When shelling corn planted with a 12 row and harvested with a 8row you're only on the bulk rows once every three thrus.

I use to custom harvest with a 6 row for a guy that planted with a 8 row planter. He wasn't too particular about his bulk rows so it could be a real problem at times
 

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Discussion Starter · #14 ·
If you don't mind my asking? why did you go with the spec. rotor and after running both the standard and spec; what did you like and dislike about the two rotors.

Another question I would like to ask, if you don't mind. Do you think the 1620 could handle a 20 ft flex? (beans 40 -to-50, and wheat 55 -to- 90 bpa around here). The reason I'm asking about the 20 ft flex is because the Case-IH dealer is 10 miles away and he usually has 20, 25, and 30 ft heads. Fifteen ft, 17.5 ft heads are pretty much gone from around here.
 

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Discussion Starter · #15 ·
Yeah I'm pretty sure a 1440 and the 1640 could handle a 25 ft flex. I think Case-IH de-sized the 1440 & 1640 because what would be the point of a 1660?

I've thought about the 1440, but all of the units around here are 1979 -to-1980. Looking at tractorhouse only 2 1983 and maybe 1 1985 are currently for sale. I"m thinking most of the later machines owners won't give them up for a couple of years yet. Another problem I have is paying the current asking price of $7000.00 on a 29-30 year old machine. Yeah I'm cheap, I think a machine that old is only worth $3000 - $4000. Also some high hour 1986 1620's are listed at the same price average as the 1420, 1440, and 1460 ($7000 -to- 10,000).
 

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Discussion Starter · #16 ·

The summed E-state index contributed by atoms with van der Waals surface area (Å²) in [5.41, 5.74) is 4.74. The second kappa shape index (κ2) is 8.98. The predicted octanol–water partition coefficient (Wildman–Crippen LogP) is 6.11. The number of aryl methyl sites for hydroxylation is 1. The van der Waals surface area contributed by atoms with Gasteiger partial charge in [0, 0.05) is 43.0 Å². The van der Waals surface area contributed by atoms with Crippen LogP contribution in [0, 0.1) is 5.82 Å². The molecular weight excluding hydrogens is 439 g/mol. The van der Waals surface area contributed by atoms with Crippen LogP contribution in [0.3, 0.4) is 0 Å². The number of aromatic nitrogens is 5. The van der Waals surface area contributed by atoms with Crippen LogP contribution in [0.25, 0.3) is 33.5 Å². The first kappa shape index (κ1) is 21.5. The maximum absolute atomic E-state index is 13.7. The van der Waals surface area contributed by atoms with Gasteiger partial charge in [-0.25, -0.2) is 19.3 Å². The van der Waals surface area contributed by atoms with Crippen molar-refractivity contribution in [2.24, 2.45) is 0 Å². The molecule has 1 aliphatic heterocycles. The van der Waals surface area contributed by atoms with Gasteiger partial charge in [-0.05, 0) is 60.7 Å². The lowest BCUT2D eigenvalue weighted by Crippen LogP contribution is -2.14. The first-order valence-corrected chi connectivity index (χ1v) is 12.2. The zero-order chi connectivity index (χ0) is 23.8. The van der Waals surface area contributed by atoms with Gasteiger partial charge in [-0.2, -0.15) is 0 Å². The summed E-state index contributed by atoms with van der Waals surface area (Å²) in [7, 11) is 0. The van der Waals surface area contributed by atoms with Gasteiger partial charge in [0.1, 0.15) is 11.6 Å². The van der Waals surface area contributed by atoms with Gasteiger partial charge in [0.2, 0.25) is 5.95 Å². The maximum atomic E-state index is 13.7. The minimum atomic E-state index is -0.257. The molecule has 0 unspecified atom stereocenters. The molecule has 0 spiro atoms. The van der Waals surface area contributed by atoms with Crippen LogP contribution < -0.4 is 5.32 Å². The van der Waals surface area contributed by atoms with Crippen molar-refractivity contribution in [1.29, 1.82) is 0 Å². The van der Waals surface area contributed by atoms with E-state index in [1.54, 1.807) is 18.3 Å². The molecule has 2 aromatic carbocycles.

Quote: I would think a 1680 would handle an 8 row head at 4 -4.5 mph in 180 bu corn without too much problem. When we had our 2366 that's about the speeds we ran with an 8 row head, could run 5-5.5 with the 2388. As I recall the cleaning area of a 2366 was larger than the 1680s, at least the early 80s. The 80 would have slightly more hp & bigger rotor.

That's good to know, it kind of gives me a good yard stick to think about.


Quote: We planted with a 12x 30 planter & picked with an 8x 30 head for 3 or 4 years. The only places we had problems was around curves along our drainage ditches. We quickly learned to stay off the bulkrow on the first pass when opening up those ends.

I haven't talked with any of the 12 row using 8 row heads around here. I did notice there was a lot volunteer corn this year in the bean fields. I don't think that had much to do with row spacing. My cousin runs a 6 row 9XXX series on his 9500 JD and he had as more volunteer corn then the 8 rows on 12 row.


Quote: When shelling corn planted with a 12 row and harvested with a 8row you're only on the bulk rows once every three thrus.